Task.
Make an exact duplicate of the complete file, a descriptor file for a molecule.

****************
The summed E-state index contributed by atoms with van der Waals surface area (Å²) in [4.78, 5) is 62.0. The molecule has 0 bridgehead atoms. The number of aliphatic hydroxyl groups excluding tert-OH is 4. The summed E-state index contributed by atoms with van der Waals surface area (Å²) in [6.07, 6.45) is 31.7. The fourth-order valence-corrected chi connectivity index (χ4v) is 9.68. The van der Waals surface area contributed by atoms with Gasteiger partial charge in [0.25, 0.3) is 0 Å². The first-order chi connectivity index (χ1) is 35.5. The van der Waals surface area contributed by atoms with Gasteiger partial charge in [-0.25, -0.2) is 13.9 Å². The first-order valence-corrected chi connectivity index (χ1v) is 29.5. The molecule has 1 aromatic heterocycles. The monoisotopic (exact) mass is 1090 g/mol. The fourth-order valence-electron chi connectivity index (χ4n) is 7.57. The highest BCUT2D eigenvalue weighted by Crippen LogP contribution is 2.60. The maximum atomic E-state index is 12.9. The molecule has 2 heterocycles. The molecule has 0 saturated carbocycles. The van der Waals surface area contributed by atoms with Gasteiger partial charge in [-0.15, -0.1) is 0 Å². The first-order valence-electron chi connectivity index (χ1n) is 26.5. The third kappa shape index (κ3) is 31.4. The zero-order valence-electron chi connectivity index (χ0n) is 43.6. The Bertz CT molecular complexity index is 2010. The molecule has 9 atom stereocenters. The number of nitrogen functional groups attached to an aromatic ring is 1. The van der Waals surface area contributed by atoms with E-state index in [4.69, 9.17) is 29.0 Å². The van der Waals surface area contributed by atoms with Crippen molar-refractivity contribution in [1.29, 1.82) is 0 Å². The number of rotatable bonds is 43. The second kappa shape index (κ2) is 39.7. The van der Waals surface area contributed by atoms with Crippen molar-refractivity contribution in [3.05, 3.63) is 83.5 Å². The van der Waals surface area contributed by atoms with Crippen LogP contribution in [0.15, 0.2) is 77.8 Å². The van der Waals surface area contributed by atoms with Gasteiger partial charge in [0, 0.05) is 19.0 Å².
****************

The summed E-state index contributed by atoms with van der Waals surface area (Å²) in [4.78, 5) is 62.0. The molecule has 0 bridgehead atoms. The number of aliphatic hydroxyl groups excluding tert-OH is 4. The summed E-state index contributed by atoms with van der Waals surface area (Å²) in [6.07, 6.45) is 31.7. The fourth-order valence-corrected chi connectivity index (χ4v) is 9.68. The van der Waals surface area contributed by atoms with Gasteiger partial charge in [0.25, 0.3) is 0 Å². The first-order chi connectivity index (χ1) is 35.5. The van der Waals surface area contributed by atoms with Gasteiger partial charge in [-0.25, -0.2) is 13.9 Å². The first-order valence-corrected chi connectivity index (χ1v) is 29.5. The molecule has 1 aromatic heterocycles. The monoisotopic (exact) mass is 1090 g/mol. The fourth-order valence-electron chi connectivity index (χ4n) is 7.57. The highest BCUT2D eigenvalue weighted by Crippen LogP contribution is 2.60. The maximum atomic E-state index is 12.9. The molecule has 2 heterocycles. The molecule has 0 saturated carbocycles. The van der Waals surface area contributed by atoms with Gasteiger partial charge in [-0.15, -0.1) is 0 Å². The first-order valence-electron chi connectivity index (χ1n) is 26.5. The third kappa shape index (κ3) is 31.4. The zero-order valence-electron chi connectivity index (χ0n) is 43.6. The Bertz CT molecular complexity index is 2010. The molecule has 9 atom stereocenters. The number of nitrogen functional groups attached to an aromatic ring is 1. The van der Waals surface area contributed by atoms with E-state index in [4.69, 9.17) is 29.0 Å². The van der Waals surface area contributed by atoms with Crippen molar-refractivity contribution in [1.29, 1.82) is 0 Å². The number of rotatable bonds is 43. The second kappa shape index (κ2) is 39.7. The van der Waals surface area contributed by atoms with Crippen molar-refractivity contribution in [3.05, 3.63) is 83.5 Å². The van der Waals surface area contributed by atoms with Crippen LogP contribution in [0.15, 0.2) is 77.8 Å². The van der Waals surface area contributed by atoms with Gasteiger partial charge in [0, 0.05) is 19.0 Å².